While a reading of Status of Women Canada statements and Canada’s National Review provide a reader with a sense that Canadian governments are taking concrete , comprehensive action to achieve gender equality—international gender indexes when compared over time provide contrast. Canada ranked 19th in the 2014 Gender Gap Index, slightly improved from 2013’s 20th ranking, though a downward departure from 2006‘s 14th ranking. Canada ranks 8th in the 2014 UN Human Development Index; while an improvement from 2013’s 11th ranking, it is a notable plummet from Canada’s 1st placed ranking throughout much of the 1990s.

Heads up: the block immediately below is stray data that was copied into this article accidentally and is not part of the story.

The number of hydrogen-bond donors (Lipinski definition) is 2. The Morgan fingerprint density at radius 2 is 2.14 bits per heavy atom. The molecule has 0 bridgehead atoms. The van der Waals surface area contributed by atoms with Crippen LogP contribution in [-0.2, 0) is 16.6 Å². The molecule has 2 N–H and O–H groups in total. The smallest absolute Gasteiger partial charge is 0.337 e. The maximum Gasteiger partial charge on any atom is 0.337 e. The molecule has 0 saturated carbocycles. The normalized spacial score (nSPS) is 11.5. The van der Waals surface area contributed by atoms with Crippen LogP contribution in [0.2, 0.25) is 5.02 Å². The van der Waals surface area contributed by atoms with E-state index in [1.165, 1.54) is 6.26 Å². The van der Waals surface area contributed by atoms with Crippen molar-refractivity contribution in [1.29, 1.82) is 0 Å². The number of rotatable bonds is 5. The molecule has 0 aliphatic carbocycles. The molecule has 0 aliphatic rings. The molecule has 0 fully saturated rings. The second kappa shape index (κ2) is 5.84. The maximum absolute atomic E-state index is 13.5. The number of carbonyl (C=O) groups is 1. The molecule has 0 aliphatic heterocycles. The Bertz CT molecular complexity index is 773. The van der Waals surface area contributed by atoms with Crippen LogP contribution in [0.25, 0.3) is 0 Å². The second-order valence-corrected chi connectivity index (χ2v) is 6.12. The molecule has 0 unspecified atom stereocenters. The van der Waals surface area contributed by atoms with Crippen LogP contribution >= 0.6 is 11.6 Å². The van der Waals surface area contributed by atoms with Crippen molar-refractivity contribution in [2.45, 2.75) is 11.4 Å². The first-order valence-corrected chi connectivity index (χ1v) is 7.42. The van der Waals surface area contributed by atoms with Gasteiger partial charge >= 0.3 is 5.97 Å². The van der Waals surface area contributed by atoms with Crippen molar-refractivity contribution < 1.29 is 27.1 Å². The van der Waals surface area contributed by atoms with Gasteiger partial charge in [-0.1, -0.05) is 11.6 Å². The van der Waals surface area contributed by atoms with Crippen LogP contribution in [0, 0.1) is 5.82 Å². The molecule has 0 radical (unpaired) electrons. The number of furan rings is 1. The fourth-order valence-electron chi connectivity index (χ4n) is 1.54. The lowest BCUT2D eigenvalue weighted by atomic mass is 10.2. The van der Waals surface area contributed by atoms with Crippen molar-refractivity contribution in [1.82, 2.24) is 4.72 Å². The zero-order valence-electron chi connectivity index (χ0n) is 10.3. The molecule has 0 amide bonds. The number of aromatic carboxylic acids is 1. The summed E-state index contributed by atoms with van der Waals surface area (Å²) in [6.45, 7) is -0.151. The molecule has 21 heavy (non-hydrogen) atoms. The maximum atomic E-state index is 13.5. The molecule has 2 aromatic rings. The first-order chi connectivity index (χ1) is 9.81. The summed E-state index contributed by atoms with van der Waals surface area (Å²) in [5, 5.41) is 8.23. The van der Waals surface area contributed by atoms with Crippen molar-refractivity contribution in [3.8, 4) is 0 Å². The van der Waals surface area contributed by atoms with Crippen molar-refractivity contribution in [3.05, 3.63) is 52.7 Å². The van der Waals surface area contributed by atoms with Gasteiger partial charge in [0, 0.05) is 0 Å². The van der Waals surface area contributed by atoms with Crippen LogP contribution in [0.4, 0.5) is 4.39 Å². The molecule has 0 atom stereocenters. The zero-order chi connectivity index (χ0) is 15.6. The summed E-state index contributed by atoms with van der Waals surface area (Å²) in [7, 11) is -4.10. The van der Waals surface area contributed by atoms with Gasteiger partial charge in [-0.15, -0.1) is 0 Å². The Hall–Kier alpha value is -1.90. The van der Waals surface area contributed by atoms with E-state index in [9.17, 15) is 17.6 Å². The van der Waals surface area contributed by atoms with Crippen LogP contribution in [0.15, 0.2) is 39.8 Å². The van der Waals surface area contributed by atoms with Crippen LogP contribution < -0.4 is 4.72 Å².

Representatives of Canadian civil society, including the Canadian Federation of Univeristy Women, and the Canadian Labour Congress (CLC), submitted non-governmental organization statements to the Commission. The CLC statement provides an overview of key findings from the Canadian Centre for Policy Alternatives (CCPA) shadow report on the status of Canada’s implementation of the Beijing Declaration and Platform for Action. The CCPA, read alongside Canada’s National Review, presents a more realistic review of the challenges that continue to bar gender equality in Canada. The report notes the low rates of access to child care for Canadian families; the disproportionate burden on women to provide unpaid childcare work; the uneven access to abortion services across Canada; the relatively stagnant rate of change on women’s poverty and the gender gap in the workforce; a lack of gender analysis across government policies and programs; the disproportionate negative impact upon women following State austerity measures in the advent of the financial crisis; and the persistent barriers to women’s political representation.